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House Republican Holds Out Hope For Bipartisan Farm Bill

Despite pressure from leadership, Agriculture Chairman Frank Lucas isn't giving up on a bipartisan approach.

Posted on April 18, 2013, at 5:43 p.m. ET

David Goldman, File / AP

WASHINGTON — His leadership may not like it, but Agriculture Committee Chairman Frank Lucas isn't giving up on the idea of bipartisanship when it comes to a five-year, multi-billion-dollar farm bill measure.

In a meeting with House Majority Leader Eric Cantor Thursday, Lucas said that despite leadership's desire for a partisan minded approach, he was sticking to his plan to mark up bipartisan legislation.

"Chairman Lucas did meet with Majority Leader Cantor today to discuss his plans to move forward with a May 15 markup date for the farm bill. Chairman Lucas also told him that in the interim he would be happy to hold listening sessions to gather input from his Republican colleagues," Lucas' spokeswoman Tamara Hinton said Thursday.

Multiple Republicans Thursday said Lucas and Cantor have been at odds over how to move on the farm bill, with Cantor wanting his chairman to craft a bill that would garner broad Republican support, while Lucas wanted to take a more bipartisan approach.

A spokesman for Cantor dismissed talk of a split between the two lawmakers, noting Wednesday's meeting was the first discussion the two have had on the direction the Agriculture Committee is taking.

"The Leader and Chairman Lucas are discussing the timing for House consideration of the Chairman's proposal for a multi-year farm bill that reforms our agriculture and nutrition programs and contributes significantly to deficit reduction," Cantor spokesman Rory Cooper said.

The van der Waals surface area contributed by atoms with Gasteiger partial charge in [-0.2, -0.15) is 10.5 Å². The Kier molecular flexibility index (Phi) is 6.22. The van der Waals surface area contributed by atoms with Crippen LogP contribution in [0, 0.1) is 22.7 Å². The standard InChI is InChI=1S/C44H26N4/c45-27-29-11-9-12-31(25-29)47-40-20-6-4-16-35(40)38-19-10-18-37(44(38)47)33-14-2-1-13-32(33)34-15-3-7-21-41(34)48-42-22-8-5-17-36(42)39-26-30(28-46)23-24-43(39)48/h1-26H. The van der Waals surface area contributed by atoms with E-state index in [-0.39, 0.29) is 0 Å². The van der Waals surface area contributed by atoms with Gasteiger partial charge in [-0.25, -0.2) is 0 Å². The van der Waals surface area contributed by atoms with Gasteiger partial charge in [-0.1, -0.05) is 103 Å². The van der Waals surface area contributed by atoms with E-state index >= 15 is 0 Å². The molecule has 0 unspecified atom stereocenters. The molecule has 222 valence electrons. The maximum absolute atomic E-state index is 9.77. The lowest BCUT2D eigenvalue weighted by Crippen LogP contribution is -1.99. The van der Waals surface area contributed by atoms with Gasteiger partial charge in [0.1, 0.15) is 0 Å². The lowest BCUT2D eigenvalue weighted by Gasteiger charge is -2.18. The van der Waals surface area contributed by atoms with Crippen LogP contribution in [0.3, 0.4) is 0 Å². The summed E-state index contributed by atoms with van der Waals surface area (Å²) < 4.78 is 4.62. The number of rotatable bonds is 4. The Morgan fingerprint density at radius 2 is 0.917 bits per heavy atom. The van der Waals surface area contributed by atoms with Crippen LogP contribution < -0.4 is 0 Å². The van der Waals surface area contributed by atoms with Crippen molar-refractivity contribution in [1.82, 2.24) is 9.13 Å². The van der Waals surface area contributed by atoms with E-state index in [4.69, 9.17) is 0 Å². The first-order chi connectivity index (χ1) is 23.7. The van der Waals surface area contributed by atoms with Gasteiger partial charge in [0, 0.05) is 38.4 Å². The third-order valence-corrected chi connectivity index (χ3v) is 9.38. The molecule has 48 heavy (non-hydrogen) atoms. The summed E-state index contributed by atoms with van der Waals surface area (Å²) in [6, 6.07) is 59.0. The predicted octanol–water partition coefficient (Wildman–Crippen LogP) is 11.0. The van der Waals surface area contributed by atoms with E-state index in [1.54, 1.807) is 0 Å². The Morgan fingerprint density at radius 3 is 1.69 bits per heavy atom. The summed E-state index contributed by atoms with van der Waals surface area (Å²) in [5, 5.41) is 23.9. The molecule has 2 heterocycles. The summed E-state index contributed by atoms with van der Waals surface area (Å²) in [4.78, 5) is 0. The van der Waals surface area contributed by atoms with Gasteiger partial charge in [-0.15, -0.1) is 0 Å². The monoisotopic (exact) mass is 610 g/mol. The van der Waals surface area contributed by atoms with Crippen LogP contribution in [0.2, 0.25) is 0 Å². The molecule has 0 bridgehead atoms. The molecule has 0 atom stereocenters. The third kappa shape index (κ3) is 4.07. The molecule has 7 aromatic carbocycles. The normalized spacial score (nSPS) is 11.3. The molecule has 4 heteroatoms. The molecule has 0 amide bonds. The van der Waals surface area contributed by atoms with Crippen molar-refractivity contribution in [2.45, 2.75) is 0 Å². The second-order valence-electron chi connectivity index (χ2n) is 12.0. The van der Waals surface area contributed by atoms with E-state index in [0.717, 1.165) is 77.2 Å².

Traditionally, farm bills have been a bipartisan affair, with coalitions for and against a bill breaking along either regional lines, with suburban lawmakers opposing them while rural and urban members support the bills, which include food stamps and other assistance.

Although the Senate was able to pass a strong bipartisan measure last year, the House was never able to move it's own version. That has left programs ranging from food stamps to conservation efforts and farm subsidies in limbo.

Lucas had originally hoped to resume work earlier this year, but with the sequester, continuing resolution and other major issues crowding the schedule, he put bringing a bill before his committee for months.

But with the House's schedule suddenly free of controversial legislation, Lucas is now moving forward on the measure. According to aides, the May markup will likely mirror last year's, which was a rare model of bipartisanship as the committee spent 15 hours working its way through a nearly 100 amendments to Lucas's underlying bill.

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